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16 March 2015, 13:32
Wizzle is coming.
"You know what my life is missing? A rap from Snoop Dogg about House Lannister," said no-one, ever. But fans of returning fantasy epic Game Of Thrones can expect just that; as part of the series' marketing trail includes a new mixtape, titled "Catch The Throne: Volume II".
Yep. This is happening, it's free, and it's out now. Snoop announced the collaborative mixtape featuring himself, Killswitch Engage, Ty Dolla $ign and a dozen other artists on the Game Of Thrones YouTube channel.
And so far, fan reaction has been... mixed.
But while this mixtape isn't the official soundtrack to the upcoming fifth season, Game Of Thrones has always had an interesting approach to the clash between their archaic fantasy setting and the accompanying music (we're still jamming along to The Hold Steady's rocking cover of "The Bear And The Maiden Fair").
And GOT isn't exactly the first to try this genre-blending of visual and audio. Here are just five other productions whose jarring soundtracks made the end result five times as awesome.
Sofia Coppola's Pre-Revolutionary France epic had an 80's punk infusion, with tracks from Adam And The Ants, New Order and The Cure. It created a royal-pastel-punk aesthetic that turned the stuffy Period Drama trope completely on its head.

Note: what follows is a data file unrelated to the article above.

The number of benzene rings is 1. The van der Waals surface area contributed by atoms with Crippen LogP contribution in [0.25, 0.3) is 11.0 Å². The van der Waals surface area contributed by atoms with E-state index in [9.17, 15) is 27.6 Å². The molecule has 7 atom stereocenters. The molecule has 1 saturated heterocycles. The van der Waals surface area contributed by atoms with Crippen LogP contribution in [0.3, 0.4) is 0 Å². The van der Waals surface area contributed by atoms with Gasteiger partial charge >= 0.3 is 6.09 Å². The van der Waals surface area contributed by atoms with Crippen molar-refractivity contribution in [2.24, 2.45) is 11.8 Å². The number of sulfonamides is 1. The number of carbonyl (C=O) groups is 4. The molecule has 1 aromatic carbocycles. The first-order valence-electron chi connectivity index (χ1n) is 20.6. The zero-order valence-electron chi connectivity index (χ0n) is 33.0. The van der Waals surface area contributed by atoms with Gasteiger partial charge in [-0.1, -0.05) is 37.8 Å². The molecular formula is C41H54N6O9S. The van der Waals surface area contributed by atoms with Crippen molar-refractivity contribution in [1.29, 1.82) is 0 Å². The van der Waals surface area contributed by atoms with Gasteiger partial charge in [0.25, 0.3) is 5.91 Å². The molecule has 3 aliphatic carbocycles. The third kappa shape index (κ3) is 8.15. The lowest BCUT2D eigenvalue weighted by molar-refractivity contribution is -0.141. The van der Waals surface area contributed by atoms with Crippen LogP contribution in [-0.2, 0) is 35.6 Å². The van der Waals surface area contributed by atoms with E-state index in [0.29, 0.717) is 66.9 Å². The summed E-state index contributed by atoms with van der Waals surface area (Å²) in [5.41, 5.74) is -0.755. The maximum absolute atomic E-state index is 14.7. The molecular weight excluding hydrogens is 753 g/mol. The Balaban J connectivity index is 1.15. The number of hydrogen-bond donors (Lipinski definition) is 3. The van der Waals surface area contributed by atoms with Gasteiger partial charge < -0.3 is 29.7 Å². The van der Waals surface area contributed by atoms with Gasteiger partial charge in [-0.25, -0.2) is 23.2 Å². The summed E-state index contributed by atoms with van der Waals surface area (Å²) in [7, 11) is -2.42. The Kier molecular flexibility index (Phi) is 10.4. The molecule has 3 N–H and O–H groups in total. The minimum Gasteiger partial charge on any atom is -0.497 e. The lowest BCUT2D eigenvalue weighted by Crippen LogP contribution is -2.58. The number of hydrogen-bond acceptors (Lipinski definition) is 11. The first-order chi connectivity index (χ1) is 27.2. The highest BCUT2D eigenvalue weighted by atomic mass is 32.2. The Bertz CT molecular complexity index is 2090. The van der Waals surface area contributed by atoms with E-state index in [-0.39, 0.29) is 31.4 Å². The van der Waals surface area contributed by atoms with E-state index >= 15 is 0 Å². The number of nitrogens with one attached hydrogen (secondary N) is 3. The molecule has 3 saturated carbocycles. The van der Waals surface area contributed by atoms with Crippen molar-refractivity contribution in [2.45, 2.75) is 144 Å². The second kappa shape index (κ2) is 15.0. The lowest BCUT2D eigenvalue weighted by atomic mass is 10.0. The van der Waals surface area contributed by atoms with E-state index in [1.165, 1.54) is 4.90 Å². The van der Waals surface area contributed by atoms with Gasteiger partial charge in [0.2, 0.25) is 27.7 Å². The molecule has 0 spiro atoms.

Quentin Tarantino loves his time-displaced soundtracks, and Confederate American revenge story Django Unchained was no exception. Watch this (admittedly pretty bloody) shootout set to James Brown featuring a Tupac sample.
When we saw the first trailer for Marvel's latest offering, with epic space action set to Blue Swede's "Hooked On A Feeling", it felt special. Little did we know just how defining - and how successful - the ridiculously groovy pre-1988 Awesome Mix Vol. 1 would be. Ooga-Chaka.
Do you REALLY need much more in your life than Heath Ledger jousting to classic rock? No you don't. Shut up and enjoy this opening scene of Dark Ages peasants getting hyped up to "We Will Rock You".
The music of Baz Luhrmann's epic adaptation was a massive star-studded genre-blend in itself. Beyoncé covering Amy Winehouse? Andre 3000 doing the Charleston? It was all beautifully out of place and stylistically, it worked perfectly.